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פ.י.מ.פ.

Analyzing Bowie: God Knows I`m Good

After the epic 'Wild Eyed Boy from Freecloud', the next track on the album is once again told from the perspective of a third-person narrator, although this time he is an eye-witness to the events, and the story doesn't take place in some imaginary village, but in your neighborhood supermarket. From the mythic, we are brought down to the mundane. And yet, if you think that this record does not deal with some sort of deep philosophical issue, you don't know Bowie…

I was walking through the counters of a national concern
And a cash machine was spitting by my shoulder
And I saw the multitude of faces, honest, rich and clean
As the merchandise exchanged and money roared
And a woman hot with worry slyly slipped a tin of stewing steak
Into the paper bag at her side
And her face was white with fear in case her actions were observed
So she closed her eyes to keep her conscience blind

Crying
"God knows I'm good
God knows I'm good
God knows I'm good
God may look the other way today"

The record is a diatribe against modern capitalist society. It is a world ruled by commerce, by machines who calculate fast and keep the business rolling, and the people are reduced to an assembly line of a "multitude of faces", indiscernible from one another. And yet, one of them is different. While most people blend into this world, becoming "honest, rich and clean" (a line delivered with a dose of irony), some are left out, and don't have the money to take part in the game. The old lady doesn't have enough money to buy food, and is reduced to theft. Obviously, she is not an immoral person, and she asks God for forgiveness, because she has no other choice. Her fear, however, is not only from the watchful eye of God, but also from the watchful eye of the system, because her actions are a crime against the order of capitalism.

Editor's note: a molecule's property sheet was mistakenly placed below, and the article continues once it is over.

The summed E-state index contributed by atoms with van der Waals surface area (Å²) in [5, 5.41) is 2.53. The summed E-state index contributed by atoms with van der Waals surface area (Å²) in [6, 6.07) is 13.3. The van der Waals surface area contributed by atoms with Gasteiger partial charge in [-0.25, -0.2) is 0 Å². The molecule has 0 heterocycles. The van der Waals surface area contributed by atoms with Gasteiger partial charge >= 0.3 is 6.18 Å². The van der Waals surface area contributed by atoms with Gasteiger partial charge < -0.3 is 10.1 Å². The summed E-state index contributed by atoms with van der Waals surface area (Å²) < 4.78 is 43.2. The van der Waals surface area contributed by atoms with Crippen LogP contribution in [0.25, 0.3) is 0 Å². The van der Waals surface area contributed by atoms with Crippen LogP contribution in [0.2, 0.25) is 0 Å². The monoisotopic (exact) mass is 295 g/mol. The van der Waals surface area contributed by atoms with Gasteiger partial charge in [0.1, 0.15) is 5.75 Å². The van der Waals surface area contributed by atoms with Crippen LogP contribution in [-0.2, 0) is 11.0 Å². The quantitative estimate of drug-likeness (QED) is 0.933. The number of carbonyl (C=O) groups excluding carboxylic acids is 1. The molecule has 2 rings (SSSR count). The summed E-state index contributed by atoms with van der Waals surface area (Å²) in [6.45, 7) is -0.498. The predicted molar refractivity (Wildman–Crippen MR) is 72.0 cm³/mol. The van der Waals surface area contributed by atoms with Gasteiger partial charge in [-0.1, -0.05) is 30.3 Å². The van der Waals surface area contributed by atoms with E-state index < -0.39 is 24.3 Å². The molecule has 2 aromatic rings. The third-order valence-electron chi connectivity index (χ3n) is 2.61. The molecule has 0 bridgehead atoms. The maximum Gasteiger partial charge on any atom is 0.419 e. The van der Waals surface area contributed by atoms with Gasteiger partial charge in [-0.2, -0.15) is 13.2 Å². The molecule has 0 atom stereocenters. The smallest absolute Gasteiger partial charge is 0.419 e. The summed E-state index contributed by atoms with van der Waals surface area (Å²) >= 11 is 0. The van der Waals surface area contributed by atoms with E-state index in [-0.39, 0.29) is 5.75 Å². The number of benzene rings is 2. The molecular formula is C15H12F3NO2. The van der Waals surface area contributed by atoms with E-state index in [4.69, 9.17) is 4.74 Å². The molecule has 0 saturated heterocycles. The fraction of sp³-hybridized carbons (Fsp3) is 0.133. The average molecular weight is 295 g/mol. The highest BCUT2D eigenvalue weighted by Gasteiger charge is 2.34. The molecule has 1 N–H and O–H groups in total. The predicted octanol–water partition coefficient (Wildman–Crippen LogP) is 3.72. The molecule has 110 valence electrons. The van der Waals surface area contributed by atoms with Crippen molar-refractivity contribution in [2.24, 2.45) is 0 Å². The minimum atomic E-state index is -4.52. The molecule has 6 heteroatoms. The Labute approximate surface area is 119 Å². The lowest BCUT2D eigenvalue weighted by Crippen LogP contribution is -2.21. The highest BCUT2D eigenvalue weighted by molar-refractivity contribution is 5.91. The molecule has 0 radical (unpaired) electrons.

Then she moved toward the exit clutching tightly at her paper bag
Perspiration trickled down her forehead
And her heart it leapt inside her as the hand laid on her shoulder
She was led away bewildered and amazed
Through her deafened ears the cash machines were shrieking on the counter
As her escort asked her softly for her name
And a crowd of honest people rushed to help a tired old lady
Who had fainted to the whirling wooden floor

Crying
"God knows I'm good
God knows I'm good
God knows I'm good
Surely God won't look the other way"

The old lady is caught, and arrested. Bowie's harsh portrayal of the events condemns the ruthlessness of the capitalist system, which treats people like criminals merely because they want to eat. While the machines keep rolling on, humanity collapses to the floor.

This little ditty, then, can be heard as a song about the inhumanity of capitalism. But above that, this is a song about the relationship between Man and God. The woman turns twice to God, once to ask him to look the other way, once to ask him not to look the other way, and in both cases, God does not listen. If we take the old lady as a symbol for humanity, then what the record says is clear: God has forsaken us, we're on our own. The act of calling to God, but getting no reply, will be a recurrent theme in Bowie's art.

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